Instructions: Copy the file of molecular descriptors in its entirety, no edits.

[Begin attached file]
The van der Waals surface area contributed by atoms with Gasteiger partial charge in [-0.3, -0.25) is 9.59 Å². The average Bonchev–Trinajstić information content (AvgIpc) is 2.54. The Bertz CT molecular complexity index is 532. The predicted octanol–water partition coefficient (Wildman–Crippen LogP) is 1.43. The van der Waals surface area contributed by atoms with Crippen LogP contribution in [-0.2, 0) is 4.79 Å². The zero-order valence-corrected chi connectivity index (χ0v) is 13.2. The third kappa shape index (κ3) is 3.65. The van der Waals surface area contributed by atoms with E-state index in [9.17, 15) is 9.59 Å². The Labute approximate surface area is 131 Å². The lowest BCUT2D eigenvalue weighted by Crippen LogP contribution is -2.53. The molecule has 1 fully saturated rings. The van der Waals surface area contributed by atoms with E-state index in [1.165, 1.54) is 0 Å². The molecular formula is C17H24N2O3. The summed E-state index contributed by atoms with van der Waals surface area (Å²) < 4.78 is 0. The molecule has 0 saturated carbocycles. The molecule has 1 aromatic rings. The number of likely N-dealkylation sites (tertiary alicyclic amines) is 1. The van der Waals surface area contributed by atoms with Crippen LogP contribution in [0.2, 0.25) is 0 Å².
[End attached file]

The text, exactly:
The van der Waals surface area contributed by atoms with Gasteiger partial charge in [-0.3, -0.25) is 9.59 Å². The average Bonchev–Trinajstić information content (AvgIpc) is 2.54. The Bertz CT molecular complexity index is 532. The predicted octanol–water partition coefficient (Wildman–Crippen LogP) is 1.43. The van der Waals surface area contributed by atoms with Crippen LogP contribution in [-0.2, 0) is 4.79 Å². The zero-order valence-corrected chi connectivity index (χ0v) is 13.2. The third kappa shape index (κ3) is 3.65. The van der Waals surface area contributed by atoms with E-state index in [9.17, 15) is 9.59 Å². The Labute approximate surface area is 131 Å². The lowest BCUT2D eigenvalue weighted by Crippen LogP contribution is -2.53. The molecule has 1 fully saturated rings. The van der Waals surface area contributed by atoms with E-state index in [1.165, 1.54) is 0 Å². The molecular formula is C17H24N2O3. The summed E-state index contributed by atoms with van der Waals surface area (Å²) < 4.78 is 0. The molecule has 0 saturated carbocycles. The molecule has 1 aromatic rings. The number of likely N-dealkylation sites (tertiary alicyclic amines) is 1. The van der Waals surface area contributed by atoms with Crippen LogP contribution in [0.2, 0.25) is 0 Å².